Financial management for single seniors
Facts of life: M
ost retirees will be single for some period of time, and most of those singles will
be women. Throughout the life cycle, financial planning for singles differs from planning for
there is only a single set of assets to work with, and no surviving spouse to
plan for. Less obviously, taxes are higher for singles, and they have no partner to fall back upon
in case of adversity.
These differences become especially acute for single s
eniors, as they have less room for
error in their financial management. When the single senior is a widow or widower, it often is
the case that the deceased spouse was the financial manager for the couple, making singlehood
Getting one’s financial house in order is generally the first
of business. One must determine
s for the balance of retirement
and assess the resources available to meet those
needs. Tax planning and investment strategies will need to
be reviewed and monitored.
Some experts counsel seniors to consolidate their financial accounts when possible.
Fewer accounts will mean less paperwork, freeing up time to monitor each remaining account
more closely. Making the paperwork more manageable
will make it easier to stay on top of bills,
avoiding late fees and reducing interest charges. One may also notice a discrepancy or be able to
take advantage of an opportunity, given more time for review.
A net worth statement may tell you where you s
and help to create organization for
your financial management. Your net worth is the sum of your assets minus your liabilities. If
it’s a negative number, you will need to face reality and develop a plan to get out of debt. A net
worth statement will
also help you to determine the insurance coverage
you need to protect
Financial planners generally recommend having an emergency fund sufficient to cover
nine to 12 months of your expenses. Keep your debt and your recurring expenses as
possible, and try to have living quarters that fit you.
For single seniors, the most vexing problems are associated with incapacity. Should you become
incapacitated, temporarily by illness or permanently through aging:
ll pay the bills?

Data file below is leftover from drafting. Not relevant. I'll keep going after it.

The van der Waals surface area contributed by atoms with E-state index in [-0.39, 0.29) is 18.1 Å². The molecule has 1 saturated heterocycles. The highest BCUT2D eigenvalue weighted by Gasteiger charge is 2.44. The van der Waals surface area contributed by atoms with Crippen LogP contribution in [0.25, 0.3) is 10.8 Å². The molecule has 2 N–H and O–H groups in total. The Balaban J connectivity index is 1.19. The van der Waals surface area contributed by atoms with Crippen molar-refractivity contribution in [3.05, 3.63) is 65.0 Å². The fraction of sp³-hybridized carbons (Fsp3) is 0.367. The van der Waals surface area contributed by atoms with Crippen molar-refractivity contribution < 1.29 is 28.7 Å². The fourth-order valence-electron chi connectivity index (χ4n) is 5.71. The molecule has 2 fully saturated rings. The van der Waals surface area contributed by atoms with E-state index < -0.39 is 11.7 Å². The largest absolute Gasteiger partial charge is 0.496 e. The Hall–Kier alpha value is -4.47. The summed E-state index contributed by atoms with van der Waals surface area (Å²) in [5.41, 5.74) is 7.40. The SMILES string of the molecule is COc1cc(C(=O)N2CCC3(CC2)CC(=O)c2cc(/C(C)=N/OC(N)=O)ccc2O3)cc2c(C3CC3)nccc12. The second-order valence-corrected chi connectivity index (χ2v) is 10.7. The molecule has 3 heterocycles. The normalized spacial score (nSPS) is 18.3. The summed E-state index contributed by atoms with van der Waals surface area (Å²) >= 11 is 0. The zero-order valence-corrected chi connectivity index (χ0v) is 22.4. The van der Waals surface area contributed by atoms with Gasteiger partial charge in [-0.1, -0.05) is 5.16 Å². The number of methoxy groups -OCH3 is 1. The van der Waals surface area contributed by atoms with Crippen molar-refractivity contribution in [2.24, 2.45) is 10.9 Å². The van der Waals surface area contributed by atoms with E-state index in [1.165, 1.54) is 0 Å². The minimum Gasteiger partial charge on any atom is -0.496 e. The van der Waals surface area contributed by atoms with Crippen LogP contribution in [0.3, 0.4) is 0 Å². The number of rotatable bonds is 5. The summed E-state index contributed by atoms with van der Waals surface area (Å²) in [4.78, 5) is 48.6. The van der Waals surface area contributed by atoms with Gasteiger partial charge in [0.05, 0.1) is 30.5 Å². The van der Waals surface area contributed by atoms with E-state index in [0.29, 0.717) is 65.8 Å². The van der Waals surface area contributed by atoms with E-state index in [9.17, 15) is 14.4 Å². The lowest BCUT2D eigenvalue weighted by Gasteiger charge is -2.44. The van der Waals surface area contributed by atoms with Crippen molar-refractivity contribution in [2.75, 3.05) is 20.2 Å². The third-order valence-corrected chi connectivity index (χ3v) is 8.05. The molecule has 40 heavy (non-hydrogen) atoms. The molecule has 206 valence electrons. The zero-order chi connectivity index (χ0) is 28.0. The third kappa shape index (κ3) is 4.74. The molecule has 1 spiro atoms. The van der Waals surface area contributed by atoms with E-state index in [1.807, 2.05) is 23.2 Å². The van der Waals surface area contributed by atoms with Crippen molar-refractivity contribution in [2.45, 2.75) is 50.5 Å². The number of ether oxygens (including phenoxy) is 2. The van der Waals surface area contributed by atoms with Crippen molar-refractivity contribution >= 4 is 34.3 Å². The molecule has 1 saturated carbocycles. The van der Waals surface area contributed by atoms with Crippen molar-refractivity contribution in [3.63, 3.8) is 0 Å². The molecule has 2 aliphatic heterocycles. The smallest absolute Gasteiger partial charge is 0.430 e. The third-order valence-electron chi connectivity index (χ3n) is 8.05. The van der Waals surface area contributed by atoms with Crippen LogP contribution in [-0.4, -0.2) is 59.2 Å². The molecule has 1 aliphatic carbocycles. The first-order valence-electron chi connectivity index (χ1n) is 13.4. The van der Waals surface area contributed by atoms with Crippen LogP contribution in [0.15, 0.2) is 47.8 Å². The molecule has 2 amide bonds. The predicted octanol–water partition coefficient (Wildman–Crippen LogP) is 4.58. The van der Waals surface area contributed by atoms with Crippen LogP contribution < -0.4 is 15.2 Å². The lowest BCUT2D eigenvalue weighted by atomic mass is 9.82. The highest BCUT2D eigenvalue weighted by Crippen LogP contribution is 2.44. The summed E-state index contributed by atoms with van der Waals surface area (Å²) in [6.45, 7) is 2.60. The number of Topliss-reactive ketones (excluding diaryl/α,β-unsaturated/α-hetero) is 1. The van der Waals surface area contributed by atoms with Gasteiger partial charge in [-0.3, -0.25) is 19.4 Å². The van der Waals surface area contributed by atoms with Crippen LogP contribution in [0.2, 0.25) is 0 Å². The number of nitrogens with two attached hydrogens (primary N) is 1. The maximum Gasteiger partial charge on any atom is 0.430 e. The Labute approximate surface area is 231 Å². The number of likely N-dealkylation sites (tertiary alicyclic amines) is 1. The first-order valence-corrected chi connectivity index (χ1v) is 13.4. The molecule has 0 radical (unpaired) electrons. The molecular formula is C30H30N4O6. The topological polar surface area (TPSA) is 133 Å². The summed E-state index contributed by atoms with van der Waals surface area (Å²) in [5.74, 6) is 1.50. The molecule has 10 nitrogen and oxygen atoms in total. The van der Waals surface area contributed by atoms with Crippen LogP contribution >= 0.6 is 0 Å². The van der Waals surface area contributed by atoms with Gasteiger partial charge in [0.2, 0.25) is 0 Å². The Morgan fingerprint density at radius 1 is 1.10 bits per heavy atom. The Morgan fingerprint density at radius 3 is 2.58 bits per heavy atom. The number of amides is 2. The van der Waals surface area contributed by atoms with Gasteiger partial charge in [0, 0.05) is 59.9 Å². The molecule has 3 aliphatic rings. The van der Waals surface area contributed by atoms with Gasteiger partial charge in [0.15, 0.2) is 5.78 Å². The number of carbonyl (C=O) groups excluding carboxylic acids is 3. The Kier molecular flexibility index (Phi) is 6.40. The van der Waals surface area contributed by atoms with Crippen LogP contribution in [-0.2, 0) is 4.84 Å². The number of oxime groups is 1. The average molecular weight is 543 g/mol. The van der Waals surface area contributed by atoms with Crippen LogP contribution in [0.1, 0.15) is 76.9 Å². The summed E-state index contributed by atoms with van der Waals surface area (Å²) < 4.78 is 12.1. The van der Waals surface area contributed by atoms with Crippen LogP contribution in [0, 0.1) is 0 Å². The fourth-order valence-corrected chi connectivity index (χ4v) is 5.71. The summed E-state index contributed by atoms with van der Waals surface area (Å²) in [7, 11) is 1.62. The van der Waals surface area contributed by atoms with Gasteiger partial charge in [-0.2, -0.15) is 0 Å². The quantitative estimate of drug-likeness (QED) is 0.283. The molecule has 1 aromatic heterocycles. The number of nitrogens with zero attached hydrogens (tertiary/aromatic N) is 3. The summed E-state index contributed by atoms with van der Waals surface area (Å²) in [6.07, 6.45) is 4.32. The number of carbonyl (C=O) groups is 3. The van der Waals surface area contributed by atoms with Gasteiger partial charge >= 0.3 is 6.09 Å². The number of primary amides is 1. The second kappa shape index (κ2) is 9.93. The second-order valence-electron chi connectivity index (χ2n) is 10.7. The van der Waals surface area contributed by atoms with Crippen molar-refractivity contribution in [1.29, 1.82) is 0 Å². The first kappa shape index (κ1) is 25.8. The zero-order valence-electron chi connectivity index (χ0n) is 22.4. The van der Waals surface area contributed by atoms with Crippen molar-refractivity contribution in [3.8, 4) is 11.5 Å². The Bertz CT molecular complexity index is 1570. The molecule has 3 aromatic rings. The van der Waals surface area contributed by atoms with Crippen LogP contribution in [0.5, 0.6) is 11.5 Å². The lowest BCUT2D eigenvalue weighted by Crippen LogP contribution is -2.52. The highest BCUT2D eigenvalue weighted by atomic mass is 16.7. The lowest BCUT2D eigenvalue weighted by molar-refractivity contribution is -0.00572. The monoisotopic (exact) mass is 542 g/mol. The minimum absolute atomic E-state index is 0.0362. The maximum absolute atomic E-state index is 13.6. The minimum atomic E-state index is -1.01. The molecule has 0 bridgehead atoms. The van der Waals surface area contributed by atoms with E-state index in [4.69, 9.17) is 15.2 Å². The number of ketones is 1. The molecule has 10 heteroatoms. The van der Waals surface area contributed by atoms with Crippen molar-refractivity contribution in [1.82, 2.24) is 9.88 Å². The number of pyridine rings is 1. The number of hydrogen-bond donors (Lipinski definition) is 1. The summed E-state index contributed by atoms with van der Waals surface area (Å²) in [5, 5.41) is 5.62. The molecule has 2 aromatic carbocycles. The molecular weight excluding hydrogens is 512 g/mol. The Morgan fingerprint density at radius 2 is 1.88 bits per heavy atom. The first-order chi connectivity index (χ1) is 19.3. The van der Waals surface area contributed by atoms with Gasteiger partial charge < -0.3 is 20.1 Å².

Who will track the investments?
Who will make decisions about real estate?
Who will make certain that the taxes are paid?
Who will balance the checkbook?
The first solution that comes to mind for these questions is the
ial durable power of
This document allows another person to step into your shoes, financially speaking, and
make binding decisions on your behalf. A durable power of attorney may be as broad or as
limited in scope as needed to make you comforta
ble. You’ll need to see your lawyer to have the
power of attorney drafted and executed.
Another axis of anxiety concerns health care. In this area, you may need:
• a health care power of attorney, with medical instructions to be followed if you are
• a Health Information Portability and Accountability Act (HIPAA) authorization, so that
your agent has full rights to your medical records;
• a health care proxy that may give someone decision
making power at the end of
• a liv
ing will that outlines your expectations for medical care near the end of your life.
Affluent individuals often rely upon a living trust for financial management in retirement. A
living trust can provide financial protection in the event o
f disability or incapacity, as a durable
power of attorney does. However,
living trust offers additional advantages, such as financial
privacy at death and probate avoidance. If a corporate trustee, such as us, is named as the
e advantages that come with working with an institution compared to an
individual. We don’t get sick or go on vacation. Trust management is our business, and we
attend to it every day.
As the table below shows, th
e living trust is not a panacea;
n’t solve every
financial or investment problem. Still, a trust can be the cornerstone for successful financial and
estate planning. If you are a single senior, or if you know one, please make an appointment to
meet with one of our officers to learn more
about this important service.
Will and won’t of the living trust
A living trust can
But a living trust won’t
Help manage your financial life in case you
become ill or incapacitated
Reduce or avoid taxes
Transfer assets to your beneficiary
ntly owned property or accounts
payable to a beneficiary
Protect your privacy
Protect assets from creditors
Make a will unnecessary
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